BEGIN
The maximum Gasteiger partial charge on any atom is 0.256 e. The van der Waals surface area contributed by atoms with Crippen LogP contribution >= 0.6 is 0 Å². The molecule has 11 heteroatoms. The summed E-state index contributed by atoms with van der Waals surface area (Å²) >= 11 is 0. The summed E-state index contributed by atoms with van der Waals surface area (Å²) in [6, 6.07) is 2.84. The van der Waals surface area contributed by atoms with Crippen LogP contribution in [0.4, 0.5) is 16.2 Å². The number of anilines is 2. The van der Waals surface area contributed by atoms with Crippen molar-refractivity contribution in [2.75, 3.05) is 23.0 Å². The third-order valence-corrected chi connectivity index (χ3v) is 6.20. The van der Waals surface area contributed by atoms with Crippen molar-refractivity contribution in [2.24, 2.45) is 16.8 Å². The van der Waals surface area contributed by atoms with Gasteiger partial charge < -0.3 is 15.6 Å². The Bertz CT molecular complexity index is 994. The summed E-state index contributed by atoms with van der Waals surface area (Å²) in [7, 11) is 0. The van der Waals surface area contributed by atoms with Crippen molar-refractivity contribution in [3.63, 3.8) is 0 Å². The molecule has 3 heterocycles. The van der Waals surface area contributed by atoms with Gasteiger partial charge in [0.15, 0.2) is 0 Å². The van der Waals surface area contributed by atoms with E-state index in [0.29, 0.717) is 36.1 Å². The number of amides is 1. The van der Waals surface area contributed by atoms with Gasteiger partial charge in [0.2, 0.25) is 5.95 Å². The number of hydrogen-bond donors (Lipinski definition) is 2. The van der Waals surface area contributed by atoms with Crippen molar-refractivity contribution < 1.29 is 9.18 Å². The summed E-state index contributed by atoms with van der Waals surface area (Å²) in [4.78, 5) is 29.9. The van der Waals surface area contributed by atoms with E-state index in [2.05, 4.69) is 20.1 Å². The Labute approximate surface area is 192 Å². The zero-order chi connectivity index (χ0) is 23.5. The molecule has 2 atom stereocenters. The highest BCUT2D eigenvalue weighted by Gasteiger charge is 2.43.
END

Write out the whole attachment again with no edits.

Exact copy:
The maximum Gasteiger partial charge on any atom is 0.256 e. The van der Waals surface area contributed by atoms with Crippen LogP contribution >= 0.6 is 0 Å². The molecule has 11 heteroatoms. The summed E-state index contributed by atoms with van der Waals surface area (Å²) >= 11 is 0. The summed E-state index contributed by atoms with van der Waals surface area (Å²) in [6, 6.07) is 2.84. The van der Waals surface area contributed by atoms with Crippen LogP contribution in [0.4, 0.5) is 16.2 Å². The number of anilines is 2. The van der Waals surface area contributed by atoms with Crippen molar-refractivity contribution in [2.75, 3.05) is 23.0 Å². The third-order valence-corrected chi connectivity index (χ3v) is 6.20. The van der Waals surface area contributed by atoms with Crippen molar-refractivity contribution in [2.24, 2.45) is 16.8 Å². The van der Waals surface area contributed by atoms with Gasteiger partial charge < -0.3 is 15.6 Å². The Bertz CT molecular complexity index is 994. The summed E-state index contributed by atoms with van der Waals surface area (Å²) in [7, 11) is 0. The van der Waals surface area contributed by atoms with Crippen molar-refractivity contribution in [3.63, 3.8) is 0 Å². The molecule has 3 heterocycles. The van der Waals surface area contributed by atoms with Gasteiger partial charge in [0.15, 0.2) is 0 Å². The van der Waals surface area contributed by atoms with E-state index in [0.29, 0.717) is 36.1 Å². The number of amides is 1. The van der Waals surface area contributed by atoms with Gasteiger partial charge in [0.2, 0.25) is 5.95 Å². The number of hydrogen-bond donors (Lipinski definition) is 2. The van der Waals surface area contributed by atoms with Crippen molar-refractivity contribution < 1.29 is 9.18 Å². The summed E-state index contributed by atoms with van der Waals surface area (Å²) in [4.78, 5) is 29.9. The van der Waals surface area contributed by atoms with E-state index in [2.05, 4.69) is 20.1 Å². The Labute approximate surface area is 192 Å². The zero-order chi connectivity index (χ0) is 23.5. The molecule has 2 atom stereocenters. The highest BCUT2D eigenvalue weighted by Gasteiger charge is 2.43.